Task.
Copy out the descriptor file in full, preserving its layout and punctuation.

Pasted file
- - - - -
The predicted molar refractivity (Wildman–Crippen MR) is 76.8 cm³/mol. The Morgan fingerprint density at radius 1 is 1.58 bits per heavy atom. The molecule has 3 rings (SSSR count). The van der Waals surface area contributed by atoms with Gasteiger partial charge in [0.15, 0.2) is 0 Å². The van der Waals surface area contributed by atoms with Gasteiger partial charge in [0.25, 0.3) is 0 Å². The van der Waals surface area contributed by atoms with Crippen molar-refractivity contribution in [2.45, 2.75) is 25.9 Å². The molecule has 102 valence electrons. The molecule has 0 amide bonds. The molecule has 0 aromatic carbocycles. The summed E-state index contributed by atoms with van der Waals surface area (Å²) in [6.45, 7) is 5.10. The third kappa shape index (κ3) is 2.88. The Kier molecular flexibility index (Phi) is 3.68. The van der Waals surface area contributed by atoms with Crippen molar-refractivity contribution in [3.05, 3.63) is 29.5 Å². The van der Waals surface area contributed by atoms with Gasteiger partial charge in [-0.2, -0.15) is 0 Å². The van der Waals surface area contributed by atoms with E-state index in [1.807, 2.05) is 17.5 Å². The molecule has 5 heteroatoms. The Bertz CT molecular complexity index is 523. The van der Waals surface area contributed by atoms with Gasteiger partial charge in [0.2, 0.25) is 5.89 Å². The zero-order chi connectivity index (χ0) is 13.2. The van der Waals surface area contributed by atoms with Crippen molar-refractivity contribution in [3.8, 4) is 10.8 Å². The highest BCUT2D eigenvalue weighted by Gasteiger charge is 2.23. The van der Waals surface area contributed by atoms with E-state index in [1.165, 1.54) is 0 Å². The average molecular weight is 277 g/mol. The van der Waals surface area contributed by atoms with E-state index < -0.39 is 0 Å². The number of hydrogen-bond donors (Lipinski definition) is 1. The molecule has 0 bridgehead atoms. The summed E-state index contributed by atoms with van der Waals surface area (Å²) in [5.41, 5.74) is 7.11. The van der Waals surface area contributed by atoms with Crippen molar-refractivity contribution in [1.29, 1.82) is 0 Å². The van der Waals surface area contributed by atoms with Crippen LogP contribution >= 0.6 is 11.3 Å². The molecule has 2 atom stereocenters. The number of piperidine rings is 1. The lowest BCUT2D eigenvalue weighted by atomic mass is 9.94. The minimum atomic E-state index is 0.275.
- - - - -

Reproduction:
The predicted molar refractivity (Wildman–Crippen MR) is 76.8 cm³/mol. The Morgan fingerprint density at radius 1 is 1.58 bits per heavy atom. The molecule has 3 rings (SSSR count). The van der Waals surface area contributed by atoms with Gasteiger partial charge in [0.15, 0.2) is 0 Å². The van der Waals surface area contributed by atoms with Gasteiger partial charge in [0.25, 0.3) is 0 Å². The van der Waals surface area contributed by atoms with Crippen molar-refractivity contribution in [2.45, 2.75) is 25.9 Å². The molecule has 102 valence electrons. The molecule has 0 amide bonds. The molecule has 0 aromatic carbocycles. The summed E-state index contributed by atoms with van der Waals surface area (Å²) in [6.45, 7) is 5.10. The third kappa shape index (κ3) is 2.88. The Kier molecular flexibility index (Phi) is 3.68. The van der Waals surface area contributed by atoms with Crippen molar-refractivity contribution in [3.05, 3.63) is 29.5 Å². The van der Waals surface area contributed by atoms with Gasteiger partial charge in [-0.2, -0.15) is 0 Å². The van der Waals surface area contributed by atoms with E-state index in [1.807, 2.05) is 17.5 Å². The molecule has 5 heteroatoms. The Bertz CT molecular complexity index is 523. The van der Waals surface area contributed by atoms with Gasteiger partial charge in [0.2, 0.25) is 5.89 Å². The zero-order chi connectivity index (χ0) is 13.2. The van der Waals surface area contributed by atoms with Crippen molar-refractivity contribution in [3.8, 4) is 10.8 Å². The highest BCUT2D eigenvalue weighted by Gasteiger charge is 2.23. The van der Waals surface area contributed by atoms with E-state index in [1.165, 1.54) is 0 Å². The average molecular weight is 277 g/mol. The van der Waals surface area contributed by atoms with E-state index < -0.39 is 0 Å². The number of hydrogen-bond donors (Lipinski definition) is 1. The molecule has 0 bridgehead atoms. The summed E-state index contributed by atoms with van der Waals surface area (Å²) in [5.41, 5.74) is 7.11. The van der Waals surface area contributed by atoms with Crippen molar-refractivity contribution in [1.29, 1.82) is 0 Å². The van der Waals surface area contributed by atoms with Crippen LogP contribution >= 0.6 is 11.3 Å². The molecule has 2 atom stereocenters. The number of piperidine rings is 1. The lowest BCUT2D eigenvalue weighted by atomic mass is 9.94. The minimum atomic E-state index is 0.275.